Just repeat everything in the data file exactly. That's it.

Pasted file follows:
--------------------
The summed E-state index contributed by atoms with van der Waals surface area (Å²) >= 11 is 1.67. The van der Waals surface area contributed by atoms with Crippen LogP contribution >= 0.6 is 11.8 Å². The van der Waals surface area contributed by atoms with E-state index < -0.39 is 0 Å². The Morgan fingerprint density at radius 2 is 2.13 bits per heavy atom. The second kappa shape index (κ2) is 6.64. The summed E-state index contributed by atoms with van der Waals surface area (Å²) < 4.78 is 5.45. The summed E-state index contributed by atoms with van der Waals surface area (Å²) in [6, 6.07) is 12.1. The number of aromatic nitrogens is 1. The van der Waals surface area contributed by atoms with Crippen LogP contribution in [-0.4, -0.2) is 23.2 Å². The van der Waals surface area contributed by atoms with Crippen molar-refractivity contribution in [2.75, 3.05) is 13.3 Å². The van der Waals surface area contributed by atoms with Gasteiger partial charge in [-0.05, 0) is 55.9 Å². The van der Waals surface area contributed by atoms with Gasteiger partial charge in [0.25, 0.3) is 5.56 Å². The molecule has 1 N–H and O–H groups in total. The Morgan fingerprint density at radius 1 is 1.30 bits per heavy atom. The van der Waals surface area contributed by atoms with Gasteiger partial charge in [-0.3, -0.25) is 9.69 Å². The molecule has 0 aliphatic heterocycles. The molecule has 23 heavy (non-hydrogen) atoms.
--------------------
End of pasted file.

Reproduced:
The summed E-state index contributed by atoms with van der Waals surface area (Å²) >= 11 is 1.67. The van der Waals surface area contributed by atoms with Crippen LogP contribution >= 0.6 is 11.8 Å². The van der Waals surface area contributed by atoms with E-state index < -0.39 is 0 Å². The Morgan fingerprint density at radius 2 is 2.13 bits per heavy atom. The second kappa shape index (κ2) is 6.64. The summed E-state index contributed by atoms with van der Waals surface area (Å²) < 4.78 is 5.45. The summed E-state index contributed by atoms with van der Waals surface area (Å²) in [6, 6.07) is 12.1. The number of aromatic nitrogens is 1. The van der Waals surface area contributed by atoms with Crippen LogP contribution in [-0.4, -0.2) is 23.2 Å². The van der Waals surface area contributed by atoms with Crippen molar-refractivity contribution in [2.75, 3.05) is 13.3 Å². The van der Waals surface area contributed by atoms with Gasteiger partial charge in [-0.05, 0) is 55.9 Å². The van der Waals surface area contributed by atoms with Gasteiger partial charge in [0.25, 0.3) is 5.56 Å². The molecule has 1 N–H and O–H groups in total. The Morgan fingerprint density at radius 1 is 1.30 bits per heavy atom. The van der Waals surface area contributed by atoms with Gasteiger partial charge in [-0.3, -0.25) is 9.69 Å². The molecule has 0 aliphatic heterocycles. The molecule has 23 heavy (non-hydrogen) atoms.